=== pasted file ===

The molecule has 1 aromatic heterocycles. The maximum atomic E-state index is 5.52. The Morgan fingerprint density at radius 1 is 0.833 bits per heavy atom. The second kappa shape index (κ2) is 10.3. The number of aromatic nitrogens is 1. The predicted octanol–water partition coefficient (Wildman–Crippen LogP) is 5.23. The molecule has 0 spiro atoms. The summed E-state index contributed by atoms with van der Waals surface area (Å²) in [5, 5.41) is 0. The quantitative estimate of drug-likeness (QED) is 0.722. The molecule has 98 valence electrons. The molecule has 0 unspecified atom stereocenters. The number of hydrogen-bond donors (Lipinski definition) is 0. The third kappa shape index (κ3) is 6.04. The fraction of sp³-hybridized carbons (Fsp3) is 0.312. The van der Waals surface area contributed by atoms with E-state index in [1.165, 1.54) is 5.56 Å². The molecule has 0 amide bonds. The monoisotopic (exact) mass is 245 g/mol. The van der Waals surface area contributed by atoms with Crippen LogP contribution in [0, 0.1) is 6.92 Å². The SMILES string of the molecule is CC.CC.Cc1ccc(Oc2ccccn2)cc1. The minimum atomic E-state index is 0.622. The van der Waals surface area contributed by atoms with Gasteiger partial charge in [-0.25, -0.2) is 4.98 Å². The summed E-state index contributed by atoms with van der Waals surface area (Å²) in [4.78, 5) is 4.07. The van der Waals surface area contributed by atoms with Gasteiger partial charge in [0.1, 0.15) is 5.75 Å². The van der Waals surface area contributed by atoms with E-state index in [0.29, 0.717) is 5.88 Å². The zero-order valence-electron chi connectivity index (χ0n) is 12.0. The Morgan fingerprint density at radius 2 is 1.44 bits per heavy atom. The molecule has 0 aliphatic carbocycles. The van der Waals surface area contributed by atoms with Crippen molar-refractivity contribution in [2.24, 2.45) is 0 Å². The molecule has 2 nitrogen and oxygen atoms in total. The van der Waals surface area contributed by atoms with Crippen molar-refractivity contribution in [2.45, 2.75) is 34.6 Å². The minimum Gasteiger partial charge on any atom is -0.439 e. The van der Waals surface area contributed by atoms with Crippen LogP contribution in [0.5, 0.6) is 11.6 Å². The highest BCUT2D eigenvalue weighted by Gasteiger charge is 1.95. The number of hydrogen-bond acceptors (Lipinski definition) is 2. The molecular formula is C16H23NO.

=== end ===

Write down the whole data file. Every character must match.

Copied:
The molecule has 1 aromatic heterocycles. The maximum atomic E-state index is 5.52. The Morgan fingerprint density at radius 1 is 0.833 bits per heavy atom. The second kappa shape index (κ2) is 10.3. The number of aromatic nitrogens is 1. The predicted octanol–water partition coefficient (Wildman–Crippen LogP) is 5.23. The molecule has 0 spiro atoms. The summed E-state index contributed by atoms with van der Waals surface area (Å²) in [5, 5.41) is 0. The quantitative estimate of drug-likeness (QED) is 0.722. The molecule has 98 valence electrons. The molecule has 0 unspecified atom stereocenters. The number of hydrogen-bond donors (Lipinski definition) is 0. The third kappa shape index (κ3) is 6.04. The fraction of sp³-hybridized carbons (Fsp3) is 0.312. The van der Waals surface area contributed by atoms with E-state index in [1.165, 1.54) is 5.56 Å². The molecule has 0 amide bonds. The monoisotopic (exact) mass is 245 g/mol. The van der Waals surface area contributed by atoms with Crippen LogP contribution in [0, 0.1) is 6.92 Å². The SMILES string of the molecule is CC.CC.Cc1ccc(Oc2ccccn2)cc1. The minimum atomic E-state index is 0.622. The van der Waals surface area contributed by atoms with Gasteiger partial charge in [-0.25, -0.2) is 4.98 Å². The summed E-state index contributed by atoms with van der Waals surface area (Å²) in [4.78, 5) is 4.07. The van der Waals surface area contributed by atoms with Gasteiger partial charge in [0.1, 0.15) is 5.75 Å². The van der Waals surface area contributed by atoms with E-state index in [0.29, 0.717) is 5.88 Å². The zero-order valence-electron chi connectivity index (χ0n) is 12.0. The Morgan fingerprint density at radius 2 is 1.44 bits per heavy atom. The molecule has 0 aliphatic carbocycles. The van der Waals surface area contributed by atoms with Crippen molar-refractivity contribution in [2.24, 2.45) is 0 Å². The molecule has 2 nitrogen and oxygen atoms in total. The van der Waals surface area contributed by atoms with Crippen molar-refractivity contribution in [2.45, 2.75) is 34.6 Å². The minimum Gasteiger partial charge on any atom is -0.439 e. The van der Waals surface area contributed by atoms with Crippen LogP contribution in [0.5, 0.6) is 11.6 Å². The highest BCUT2D eigenvalue weighted by Gasteiger charge is 1.95. The number of hydrogen-bond acceptors (Lipinski definition) is 2. The molecular formula is C16H23NO.